Tuition divide remains

    __With state funds factored in, out-of-staters still pay a 27.4 percent tuition surcharge__

    p. Tuition rates are higher for out-of-state students than for in-state students, even with state tuition subsidies for in-state students factored in.

    p. According to the College’s tuition for the 2007-2008 school year, out-of-state students pay $23,110 per year and in-state students pay $5,549 per year. Once the state subsidy for in-state students is added, the real cost of in-state tuition is $18,136 per student, making out-of-state tuition 27.4 percent more expensive than in-state.

    p. “It is true that the state is not fully subsidizing in-state students,” Vice President for Finance Sam Jones said. “Much of this under-subsidization results from the periodic reductions in state funding that occur as the state deals with revenue shortfalls. We see this dynamic now as we face the potential for base budget reductions of $3 million. Historically, colleges and universities have served to raise tuition on all students to at least partially offset the impact of reduced state support.”

    p. Jones confirmed that the Board of Visitors, the body with ultimate authority over tuition, is not considering raising tuition midyear to deal with the budget cuts.

    p. “Under restructuring, the state reaffirmed the authority of the Board of Visitors to set tuition,” Jones said. “The state does sometimes create incentives for boards to keep tuition low, but in the end it should be a board decision as to what to charge.”
    College President Gene Nichol agreed that the state was not paying enough per student.

    p. “It’s quite common for out-of-state students to pay more for a public university education than residents do — even taking into account the state’s subsidy,” Nichol said. “Even by the state’s base adequacy formulation the College is under-funded by over $9 million a year.”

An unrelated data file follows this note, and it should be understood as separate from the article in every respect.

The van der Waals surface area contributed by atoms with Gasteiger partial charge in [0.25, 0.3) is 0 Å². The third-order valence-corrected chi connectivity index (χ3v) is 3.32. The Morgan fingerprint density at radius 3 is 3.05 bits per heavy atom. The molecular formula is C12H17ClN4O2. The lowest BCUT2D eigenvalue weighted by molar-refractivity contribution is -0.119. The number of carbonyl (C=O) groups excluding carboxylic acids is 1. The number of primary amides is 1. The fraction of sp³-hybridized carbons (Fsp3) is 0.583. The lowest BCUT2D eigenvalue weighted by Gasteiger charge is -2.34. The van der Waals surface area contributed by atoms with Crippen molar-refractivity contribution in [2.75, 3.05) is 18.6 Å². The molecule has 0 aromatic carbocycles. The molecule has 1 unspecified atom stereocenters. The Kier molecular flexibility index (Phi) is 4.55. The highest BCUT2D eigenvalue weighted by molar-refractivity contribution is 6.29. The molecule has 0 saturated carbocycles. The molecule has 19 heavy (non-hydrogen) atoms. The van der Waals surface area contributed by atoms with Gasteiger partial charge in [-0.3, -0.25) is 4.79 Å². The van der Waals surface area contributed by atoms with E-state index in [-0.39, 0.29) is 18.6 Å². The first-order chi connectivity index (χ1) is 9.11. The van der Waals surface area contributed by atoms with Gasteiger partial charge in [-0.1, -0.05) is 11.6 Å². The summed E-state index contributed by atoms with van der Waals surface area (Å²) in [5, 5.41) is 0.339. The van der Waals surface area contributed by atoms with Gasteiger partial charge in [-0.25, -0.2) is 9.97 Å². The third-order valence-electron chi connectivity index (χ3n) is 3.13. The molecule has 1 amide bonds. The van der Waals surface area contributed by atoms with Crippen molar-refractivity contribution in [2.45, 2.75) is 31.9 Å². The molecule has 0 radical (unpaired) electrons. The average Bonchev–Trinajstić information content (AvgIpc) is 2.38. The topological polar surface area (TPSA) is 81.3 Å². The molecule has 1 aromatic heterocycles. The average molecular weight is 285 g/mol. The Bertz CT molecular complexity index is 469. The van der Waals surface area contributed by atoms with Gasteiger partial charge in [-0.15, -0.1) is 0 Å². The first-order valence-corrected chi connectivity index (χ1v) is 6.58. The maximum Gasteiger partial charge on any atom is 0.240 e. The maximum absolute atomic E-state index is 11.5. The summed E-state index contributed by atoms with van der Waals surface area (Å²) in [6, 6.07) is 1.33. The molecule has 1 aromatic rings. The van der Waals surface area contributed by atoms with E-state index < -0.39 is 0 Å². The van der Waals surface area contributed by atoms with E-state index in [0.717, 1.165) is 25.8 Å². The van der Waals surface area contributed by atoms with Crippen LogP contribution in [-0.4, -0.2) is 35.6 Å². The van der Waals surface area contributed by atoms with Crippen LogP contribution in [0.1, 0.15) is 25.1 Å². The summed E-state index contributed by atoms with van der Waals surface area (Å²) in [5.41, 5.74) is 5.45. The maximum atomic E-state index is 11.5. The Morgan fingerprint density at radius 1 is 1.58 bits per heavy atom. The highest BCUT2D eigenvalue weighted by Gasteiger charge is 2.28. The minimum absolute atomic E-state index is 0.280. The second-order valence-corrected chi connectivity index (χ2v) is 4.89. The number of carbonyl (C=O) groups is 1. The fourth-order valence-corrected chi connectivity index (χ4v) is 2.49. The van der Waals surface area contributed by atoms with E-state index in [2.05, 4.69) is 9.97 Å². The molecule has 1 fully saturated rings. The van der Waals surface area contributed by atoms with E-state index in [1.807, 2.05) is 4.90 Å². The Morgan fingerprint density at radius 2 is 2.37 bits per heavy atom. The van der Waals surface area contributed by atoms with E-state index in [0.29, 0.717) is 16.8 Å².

p. Nichol was careful to point out that the state is funding most of the construction costs of the new Integrated Science Center and the new School of Education building.

    p. Financial aid is also more helpful to in-state students than out-of-state students.

    p. “Financial aid is a separate matter, with some of the funding for undergraduate need-based aid coming from the state and some from private funds and other College sources,” Jones said. “Note that the state provides need-based aid only for in-state students. The state provides no financial aid for out-of-state undergraduate students.”

    p. Jones believes that, for now, tuition should not be raised in hopes of a more higher-education-friendly budget in the future.

    p. “What we would hope is that, over time, the state will continue, and even expand, its investment in higher education, reducing the pressure for future tuition increases on both in-state and out-of-state students,” Jones said. “Obviously this is not happening in the short run.”

    p. For Nichol, tuition is just one of many crises facing the administration because of the budget cuts.

    p. “Only about 18 percent of our budget comes from the state,” he said. “That’s not enough.”


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